Partially defatted olive cake in finishing pig diets: implications on performance, faecal microbiota, carcass quality, slurry composition and gas emission
Derechos de accesoopenAccess
MetadataShow full item record
Cita bibliográficaFerrer, P., Calvet, S., García-Rebollar, P., de Blas, C., Jiménez-Belenguer, A. I., Hernández, P., ... & Cerisuelo, A. (2020). Partially defatted olive cake in finishing pig diets: Implications on performance, faecal microbiota, carcass quality, slurry composition and gas emission. Animal, 14(2), 426-434.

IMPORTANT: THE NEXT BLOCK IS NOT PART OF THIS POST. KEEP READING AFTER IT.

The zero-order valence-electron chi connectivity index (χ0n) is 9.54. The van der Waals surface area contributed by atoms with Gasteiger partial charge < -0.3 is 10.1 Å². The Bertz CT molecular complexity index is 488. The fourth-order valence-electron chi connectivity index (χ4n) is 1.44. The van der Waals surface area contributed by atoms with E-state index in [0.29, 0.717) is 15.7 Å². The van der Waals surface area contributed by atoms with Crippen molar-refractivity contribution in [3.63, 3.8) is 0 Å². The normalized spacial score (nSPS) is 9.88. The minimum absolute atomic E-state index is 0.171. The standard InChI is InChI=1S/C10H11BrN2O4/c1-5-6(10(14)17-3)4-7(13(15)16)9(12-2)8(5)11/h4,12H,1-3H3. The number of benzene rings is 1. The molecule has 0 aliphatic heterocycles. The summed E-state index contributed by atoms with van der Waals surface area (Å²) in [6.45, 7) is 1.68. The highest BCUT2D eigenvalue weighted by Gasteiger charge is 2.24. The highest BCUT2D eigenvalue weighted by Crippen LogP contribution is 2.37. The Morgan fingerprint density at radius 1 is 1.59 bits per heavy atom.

One of the key factors to improve swine production sustainability is the use of agro-industrial by-products in feeds, such as olive by-products. However, it is necessary to assess its effects on the overall production process, including the animal and the environment. With this aim, an experiment was conducted to determine the effects of including a partially defatted olive cake (PDOC) in pig diets on growth performance, faecal microbiota, carcass quality and gas emission from the slurry. Two finishing diets were formulated, a control (C) diet and a diet with PDOC included at 120 g/kg. Eighty finishing male pigs Duroc-Danbred × (Landrace × Large White) of 60.4 ± 7.00 kg BW were divided between these two treatments. During the finishing period (60 to 110 kg BW, 55 days) average daily gain, average daily feed intake and feed conversion ratio were recorded. Faecal samples from the rectum of 16 animals per treatment were incubated for bacteria enumeration. At the end of finishing period, backfat thickness and loin depth (LD) were measured. Animals were slaughtered to obtain carcass weight and carcass composition parameters, and subcutaneous fat was sampled to analyse the fatty acid (FA) profile. In addition greenhouse gas and ammonia emissions were measured during pig slurry storage using the methodology of dynamic flux chambers. An initial slurry characterisation and biochemical methane potential (B0) were also determined. No significant differences between treatments were found in performance, carcass quality and microbial counts with the exception of LD, which was lower in PDOC compared with C animals (45.5 v. 47.5 mm, SEM: 0.62; P = 0.020). The FA profile of the subcutaneous fat did not differ between treatments, but the monounsaturated FA (MUFA) concentration was higher and the polyunsaturated FA was lower in the animals fed PDOC (50.9 v. 48.3, SEM: 0.48, P < 0.001; 17.6 v. 19.3, SEM: 0.30, P < 0.001 in mg/100 g of Total FA, for PDOC and C animals, respectively). The initial pig slurry characterisation only showed differences in ADF concentration that was higher (P < 0.05) in the slurry from PDOC treatment. Regarding gas emission, slurries from both treatments emitted similar amounts of ammonia (NH3), carbon dioxide (CO2), methane (CH4) and nitrous oxide (N2O), as well as B0 values. The results obtained suggest that PDOC may be included in balanced pig diets at rates of up to 120 g/kg without negative effects on performance, carcass quality, gut microflora and slurry gas emission, while improving the MUFA concentration of subcutaneous fat.